Tuesday, May 10, 2022

Ian Siegal - Stone By Stone

A maverick.  A troubadour.  A curator.  A provocateur.  Ian Siegal is all of these things and more.  While he’s ostensibly a blues artist – and he’d probably refute that label – every album he delivers is capable of stirring the pot and producing new twists on classic recipes.  So what’s he up to this time?
Well, Stone By Stone has a stripped back vibe similar to his Picnic Sessions album, but with some new prime accomplices in the form of Robin Davey and Greta Valenti.  It’s also like two mini-albums folded together – a batch of downbeat, man-and-guitar focused material on the one
Ian Siegal - never blows smoke up your ass
Pic by Rob Blackham
hand, and a clutch of brighter, more percussive tracks on the other.
The album opens in the latter mode, with the clapping, clanking, clunking gospel-derived ‘Working On A Building’, with elasticated bass from Davey contributing to a juke joint rhythm while Siegal is joined at the mic by Jimmie Wood and JJ Holiday, who respectively add harp and guitar to the mix – in Holiday’s case including a delightfully scratchy solo.  It runs to six minutes, and is worth every second.  The gospel thread then continues with the Sam Cooke-meets-civil-rights-anthem soul of ‘Hand In Hand’, a chirpily positive affair on which Siegal duets with Shemekia Copeland, the latter on top form and sounding particularly carefree.  It edges towards New Orleans along the way, with Davey making his slide guitar sound like toots of trumpet around some gorgeous harmonizing from Siegal and Copeland.
This upbeat side peaks with ‘I’m The Shit’, a co-write by Siegal and frequent conspirator Jimbo Mathus that comes over like the theme for some gleefully lurid David Lynch movie.  It’s witty both musically and verbally, swings like a trapeze, and has a killer chorus that’ll drill its way into your brain for the day.  And between them Siegal and Davey get clever on guitar, to make like fiddle and mandolin adding some twirling accents towards the end.  There’s more fun too with ‘Monday Saw’, returning to the gospel feel with handclaps, footstomps, tambourine shakes and little else as backing for Siegal’s voice, as he tosses out shaken’n’stirred biblical images about “Mary Magdalen wearing a little cocktail dress”, and “The devil with five aces, smiling on both faces”.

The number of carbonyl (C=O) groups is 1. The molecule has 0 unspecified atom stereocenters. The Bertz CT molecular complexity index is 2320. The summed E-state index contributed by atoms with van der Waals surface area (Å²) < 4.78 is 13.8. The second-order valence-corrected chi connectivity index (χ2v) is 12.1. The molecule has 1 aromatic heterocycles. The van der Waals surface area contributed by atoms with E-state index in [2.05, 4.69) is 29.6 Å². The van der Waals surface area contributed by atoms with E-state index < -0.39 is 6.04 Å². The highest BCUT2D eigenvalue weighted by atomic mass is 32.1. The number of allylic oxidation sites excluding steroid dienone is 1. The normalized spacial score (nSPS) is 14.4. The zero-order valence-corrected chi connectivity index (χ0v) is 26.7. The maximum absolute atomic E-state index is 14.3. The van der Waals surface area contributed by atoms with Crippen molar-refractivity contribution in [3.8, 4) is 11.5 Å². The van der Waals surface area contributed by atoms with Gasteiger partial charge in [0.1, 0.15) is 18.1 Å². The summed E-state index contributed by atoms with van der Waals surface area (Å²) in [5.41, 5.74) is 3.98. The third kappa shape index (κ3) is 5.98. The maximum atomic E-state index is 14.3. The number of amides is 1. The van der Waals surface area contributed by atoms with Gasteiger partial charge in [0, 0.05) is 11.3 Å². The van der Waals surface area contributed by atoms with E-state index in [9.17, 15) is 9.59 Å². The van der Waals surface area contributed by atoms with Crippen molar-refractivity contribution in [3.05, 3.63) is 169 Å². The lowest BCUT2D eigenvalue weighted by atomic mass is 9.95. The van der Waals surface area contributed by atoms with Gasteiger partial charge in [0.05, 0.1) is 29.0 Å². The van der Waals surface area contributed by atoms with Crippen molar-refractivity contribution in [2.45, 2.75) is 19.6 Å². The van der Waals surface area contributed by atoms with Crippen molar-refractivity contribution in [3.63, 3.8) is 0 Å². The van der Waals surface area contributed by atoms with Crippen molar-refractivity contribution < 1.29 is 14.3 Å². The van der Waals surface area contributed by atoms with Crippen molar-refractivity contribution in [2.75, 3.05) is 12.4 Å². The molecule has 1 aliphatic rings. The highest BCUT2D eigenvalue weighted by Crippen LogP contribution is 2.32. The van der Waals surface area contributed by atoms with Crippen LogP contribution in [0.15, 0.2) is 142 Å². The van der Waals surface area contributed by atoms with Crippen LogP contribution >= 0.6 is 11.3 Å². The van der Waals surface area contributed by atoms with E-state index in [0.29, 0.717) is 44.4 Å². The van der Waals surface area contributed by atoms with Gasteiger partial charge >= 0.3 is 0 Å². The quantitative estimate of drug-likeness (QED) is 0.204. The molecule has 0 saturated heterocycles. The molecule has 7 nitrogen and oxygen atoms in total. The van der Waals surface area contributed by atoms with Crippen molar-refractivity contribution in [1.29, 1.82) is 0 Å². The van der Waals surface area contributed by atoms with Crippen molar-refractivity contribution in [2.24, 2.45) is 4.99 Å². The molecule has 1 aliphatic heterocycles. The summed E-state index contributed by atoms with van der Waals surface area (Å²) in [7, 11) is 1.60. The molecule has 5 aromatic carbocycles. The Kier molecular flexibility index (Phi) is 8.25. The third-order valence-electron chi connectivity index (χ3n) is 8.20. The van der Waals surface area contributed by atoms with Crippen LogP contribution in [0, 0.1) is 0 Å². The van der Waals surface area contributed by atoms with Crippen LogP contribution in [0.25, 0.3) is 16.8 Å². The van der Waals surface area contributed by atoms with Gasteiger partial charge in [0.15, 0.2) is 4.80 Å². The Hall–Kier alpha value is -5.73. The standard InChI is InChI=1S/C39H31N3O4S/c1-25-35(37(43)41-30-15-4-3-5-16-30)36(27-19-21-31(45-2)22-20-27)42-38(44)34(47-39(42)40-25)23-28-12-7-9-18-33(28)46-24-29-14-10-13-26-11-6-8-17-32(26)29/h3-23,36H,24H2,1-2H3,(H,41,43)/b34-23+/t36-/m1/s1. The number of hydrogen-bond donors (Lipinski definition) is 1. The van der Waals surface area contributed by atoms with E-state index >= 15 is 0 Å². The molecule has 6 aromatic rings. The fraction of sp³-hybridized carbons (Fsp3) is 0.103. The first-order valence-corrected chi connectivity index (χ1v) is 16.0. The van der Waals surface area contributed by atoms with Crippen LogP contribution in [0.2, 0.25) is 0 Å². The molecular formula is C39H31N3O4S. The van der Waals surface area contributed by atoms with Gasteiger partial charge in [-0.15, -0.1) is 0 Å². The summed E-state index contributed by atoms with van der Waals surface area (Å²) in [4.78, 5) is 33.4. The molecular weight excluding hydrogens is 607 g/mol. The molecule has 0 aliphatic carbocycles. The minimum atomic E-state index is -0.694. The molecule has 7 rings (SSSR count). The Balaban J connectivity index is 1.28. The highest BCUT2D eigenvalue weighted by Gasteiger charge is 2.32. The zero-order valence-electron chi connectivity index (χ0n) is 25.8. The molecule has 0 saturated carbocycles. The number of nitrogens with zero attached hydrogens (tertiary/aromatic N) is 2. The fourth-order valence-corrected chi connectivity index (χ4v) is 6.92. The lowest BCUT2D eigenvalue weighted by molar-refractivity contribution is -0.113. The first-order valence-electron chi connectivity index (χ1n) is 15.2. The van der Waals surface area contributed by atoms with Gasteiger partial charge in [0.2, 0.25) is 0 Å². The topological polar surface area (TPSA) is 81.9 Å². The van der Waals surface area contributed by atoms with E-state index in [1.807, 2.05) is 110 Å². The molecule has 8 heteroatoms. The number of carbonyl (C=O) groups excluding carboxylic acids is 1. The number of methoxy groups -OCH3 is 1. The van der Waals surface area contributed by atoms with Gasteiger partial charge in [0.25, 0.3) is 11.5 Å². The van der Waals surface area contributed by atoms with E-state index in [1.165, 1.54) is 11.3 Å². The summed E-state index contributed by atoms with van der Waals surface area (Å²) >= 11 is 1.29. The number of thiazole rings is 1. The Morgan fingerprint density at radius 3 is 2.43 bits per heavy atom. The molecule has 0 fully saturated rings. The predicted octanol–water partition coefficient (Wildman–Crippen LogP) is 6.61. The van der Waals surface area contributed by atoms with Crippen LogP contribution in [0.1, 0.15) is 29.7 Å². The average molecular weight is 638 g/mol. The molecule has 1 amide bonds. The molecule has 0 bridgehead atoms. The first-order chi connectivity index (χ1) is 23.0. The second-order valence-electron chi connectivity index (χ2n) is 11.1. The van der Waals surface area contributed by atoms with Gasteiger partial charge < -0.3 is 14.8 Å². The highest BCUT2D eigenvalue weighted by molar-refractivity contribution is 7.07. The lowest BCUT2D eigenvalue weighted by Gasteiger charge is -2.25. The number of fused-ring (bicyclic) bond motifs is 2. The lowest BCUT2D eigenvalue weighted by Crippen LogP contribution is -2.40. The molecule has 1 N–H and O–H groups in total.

Meantime the album’s more reflective aspect begins with ‘The Fear’, a slice of acoustic Americana redolent of Johnny Cash’s American Recordings.  “The last time you were wasted brother, did you even taste it going down,” asks Siegal in a low-pitched vocal, receiving complementary toots of harp from Jimmie Wood, before progressing into an exhortation to “let love be the guiding light”.  ‘Psycho’ is a macabre tale of brooding violence dating back to the 60s, given a suitably claustrophobic treatment that combines faint guitar strumming, plonking bass, and Siegal’s magnetic, close-up crooning.  And ‘KK’s Blues’ is a collaboration with Mathus that sets the sad tale of a girl who won’t dance to country anymore to a sweet, irresistible melody and a lilting acoustic guitar motif.
For me the balance of the album leans a tad too far in the direction of this sombre side, but there’s still no arguing with the quality of songs like ‘Gathering Deep’, an elegiac ballad featuring Mathus supplying mandolin and vocal harmonies, or the rolling, two-guitar-weaving ‘This Heart’, with echoes of Springsteen á la Nebraska.  And ‘Onwards And Upwards’ is a worthy curtain call, just Siegal and his guitar in Townes Van Zandt mode.  Along the way though, ‘Holler’ injects more rhythm and grit into the minimalism – a pure country blues with acoustic guitar that’s both glittering and percussive, while Siegal’s voice well and truly lives up to the title.
Ian Siegal is a character, who can come over like a doesn’t-give-a-shit contrarian.  But his albums never go through the motions.  Stone By Stone is another outing that’s full of freshness and depth.  This is roots music for grown-ups.
Stone By Stone is out now on Grow Vision Records, and can be ordered here.

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